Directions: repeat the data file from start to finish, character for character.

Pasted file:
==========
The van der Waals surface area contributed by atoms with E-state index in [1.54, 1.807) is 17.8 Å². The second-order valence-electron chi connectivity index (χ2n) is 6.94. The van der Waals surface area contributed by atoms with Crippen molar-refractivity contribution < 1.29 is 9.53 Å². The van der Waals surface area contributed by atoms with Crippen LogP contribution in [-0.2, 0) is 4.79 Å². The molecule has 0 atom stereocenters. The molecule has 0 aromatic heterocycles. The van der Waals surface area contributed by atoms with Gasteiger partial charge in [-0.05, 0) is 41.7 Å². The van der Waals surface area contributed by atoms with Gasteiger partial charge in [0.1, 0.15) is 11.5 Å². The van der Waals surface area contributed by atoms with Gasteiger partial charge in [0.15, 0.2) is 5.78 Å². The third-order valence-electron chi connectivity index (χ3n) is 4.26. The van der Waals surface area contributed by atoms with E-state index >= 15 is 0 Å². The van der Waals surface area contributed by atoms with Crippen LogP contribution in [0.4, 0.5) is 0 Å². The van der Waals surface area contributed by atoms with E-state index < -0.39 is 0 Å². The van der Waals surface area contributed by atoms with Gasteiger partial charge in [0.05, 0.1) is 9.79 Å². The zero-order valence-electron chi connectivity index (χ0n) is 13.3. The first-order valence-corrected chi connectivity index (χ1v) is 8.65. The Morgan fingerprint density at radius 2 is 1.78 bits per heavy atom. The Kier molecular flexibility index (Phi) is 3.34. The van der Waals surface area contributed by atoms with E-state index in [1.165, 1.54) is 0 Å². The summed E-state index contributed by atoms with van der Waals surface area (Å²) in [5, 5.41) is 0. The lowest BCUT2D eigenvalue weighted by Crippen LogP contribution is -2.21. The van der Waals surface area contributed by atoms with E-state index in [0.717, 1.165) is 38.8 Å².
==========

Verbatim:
The van der Waals surface area contributed by atoms with E-state index in [1.54, 1.807) is 17.8 Å². The second-order valence-electron chi connectivity index (χ2n) is 6.94. The van der Waals surface area contributed by atoms with Crippen molar-refractivity contribution < 1.29 is 9.53 Å². The van der Waals surface area contributed by atoms with Crippen LogP contribution in [-0.2, 0) is 4.79 Å². The molecule has 0 atom stereocenters. The molecule has 0 aromatic heterocycles. The van der Waals surface area contributed by atoms with Gasteiger partial charge in [-0.05, 0) is 41.7 Å². The van der Waals surface area contributed by atoms with Gasteiger partial charge in [0.1, 0.15) is 11.5 Å². The van der Waals surface area contributed by atoms with Gasteiger partial charge in [0.15, 0.2) is 5.78 Å². The third-order valence-electron chi connectivity index (χ3n) is 4.26. The van der Waals surface area contributed by atoms with E-state index >= 15 is 0 Å². The van der Waals surface area contributed by atoms with Crippen LogP contribution in [0.4, 0.5) is 0 Å². The van der Waals surface area contributed by atoms with E-state index < -0.39 is 0 Å². The van der Waals surface area contributed by atoms with Gasteiger partial charge in [0.05, 0.1) is 9.79 Å². The zero-order valence-electron chi connectivity index (χ0n) is 13.3. The first-order valence-corrected chi connectivity index (χ1v) is 8.65. The Morgan fingerprint density at radius 2 is 1.78 bits per heavy atom. The Kier molecular flexibility index (Phi) is 3.34. The van der Waals surface area contributed by atoms with E-state index in [1.165, 1.54) is 0 Å². The summed E-state index contributed by atoms with van der Waals surface area (Å²) in [5, 5.41) is 0. The lowest BCUT2D eigenvalue weighted by Crippen LogP contribution is -2.21. The van der Waals surface area contributed by atoms with E-state index in [0.717, 1.165) is 38.8 Å².